Here Are Some Insults Too Many Black People Have Heard. Who Said Them Might Surprise You.

I'll never forget in elementary school, after coming back from a long weekend at the beach, my classmates called me "burnt French toast" because my skin had gotten so dark. I remember being upset not just because they were making fun of my skin, but mostly because I really liked my skin and couldn't understand why being darker was suddenly a bad thing. The fact that black people come in so many shades is incredibly beautiful but sadly has always come with its own complications. This short documentary explores some of the stereotypes associated with different skin tones along with the effects of colorism in the black community.

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I have been called a lot of different names relating to skin color, and I always find it fascinating that most of the time, people think that the things that they are saying are a compliment. Even when I find them to be like really offensive.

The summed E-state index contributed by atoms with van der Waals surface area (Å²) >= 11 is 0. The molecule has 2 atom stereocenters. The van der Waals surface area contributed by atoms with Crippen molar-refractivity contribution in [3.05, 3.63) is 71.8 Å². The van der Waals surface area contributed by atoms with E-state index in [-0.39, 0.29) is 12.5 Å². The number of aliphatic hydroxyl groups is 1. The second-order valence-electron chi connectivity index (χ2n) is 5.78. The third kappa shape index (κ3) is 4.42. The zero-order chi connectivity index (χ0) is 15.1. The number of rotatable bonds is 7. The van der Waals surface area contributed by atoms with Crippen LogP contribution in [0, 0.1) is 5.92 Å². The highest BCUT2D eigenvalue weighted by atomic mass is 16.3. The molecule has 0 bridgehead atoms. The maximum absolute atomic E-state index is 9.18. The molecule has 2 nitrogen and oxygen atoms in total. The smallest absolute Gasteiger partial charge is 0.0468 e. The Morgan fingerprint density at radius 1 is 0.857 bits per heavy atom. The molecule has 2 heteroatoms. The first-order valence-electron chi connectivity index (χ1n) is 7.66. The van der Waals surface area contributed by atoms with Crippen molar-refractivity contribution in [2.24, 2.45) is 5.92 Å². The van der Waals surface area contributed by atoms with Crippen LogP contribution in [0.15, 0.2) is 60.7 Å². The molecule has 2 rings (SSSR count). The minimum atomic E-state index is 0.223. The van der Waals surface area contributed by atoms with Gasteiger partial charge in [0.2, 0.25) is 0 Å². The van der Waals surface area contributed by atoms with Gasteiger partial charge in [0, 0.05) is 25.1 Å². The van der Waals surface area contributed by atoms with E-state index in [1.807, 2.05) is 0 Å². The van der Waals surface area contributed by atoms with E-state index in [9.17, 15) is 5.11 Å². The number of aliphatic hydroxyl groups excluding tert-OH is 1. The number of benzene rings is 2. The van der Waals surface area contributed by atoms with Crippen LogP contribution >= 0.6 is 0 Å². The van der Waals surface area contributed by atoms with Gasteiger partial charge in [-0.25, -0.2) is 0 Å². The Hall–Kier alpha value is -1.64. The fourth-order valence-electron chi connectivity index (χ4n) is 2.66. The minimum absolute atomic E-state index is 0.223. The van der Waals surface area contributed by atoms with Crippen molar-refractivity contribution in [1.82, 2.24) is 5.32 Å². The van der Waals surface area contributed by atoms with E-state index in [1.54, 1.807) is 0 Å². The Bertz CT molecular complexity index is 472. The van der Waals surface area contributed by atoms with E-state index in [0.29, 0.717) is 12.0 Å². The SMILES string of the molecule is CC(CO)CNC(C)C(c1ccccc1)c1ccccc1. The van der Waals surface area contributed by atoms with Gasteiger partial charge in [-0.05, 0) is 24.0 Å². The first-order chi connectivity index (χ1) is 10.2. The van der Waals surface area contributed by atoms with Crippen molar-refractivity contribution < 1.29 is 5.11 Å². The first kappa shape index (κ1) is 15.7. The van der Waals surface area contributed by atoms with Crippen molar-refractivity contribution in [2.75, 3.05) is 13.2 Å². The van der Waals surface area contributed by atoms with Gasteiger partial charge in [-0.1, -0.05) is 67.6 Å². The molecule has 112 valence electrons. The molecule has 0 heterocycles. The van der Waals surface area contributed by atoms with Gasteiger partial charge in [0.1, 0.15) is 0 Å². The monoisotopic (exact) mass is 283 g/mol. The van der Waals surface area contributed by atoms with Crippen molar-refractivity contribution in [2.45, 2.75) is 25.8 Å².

I started this semester. People come up to me and like try to like get at me I guess, you could say. They would say like, "You're pretty to be dark-skinned." And like, "You're the first dark-skinned girl I've talked to." Like and they think that as a compliment, but it's really insult to me as a person, like, are you saying compared to a light-skinned girl, I'm not as pretty?

I think when you talk about the experiences of people of African descent in this country, who have been through enslavement and been through all types of Jim Crowism and residential segregation, you know, and school segregation, it's that it plays out within our communities as well.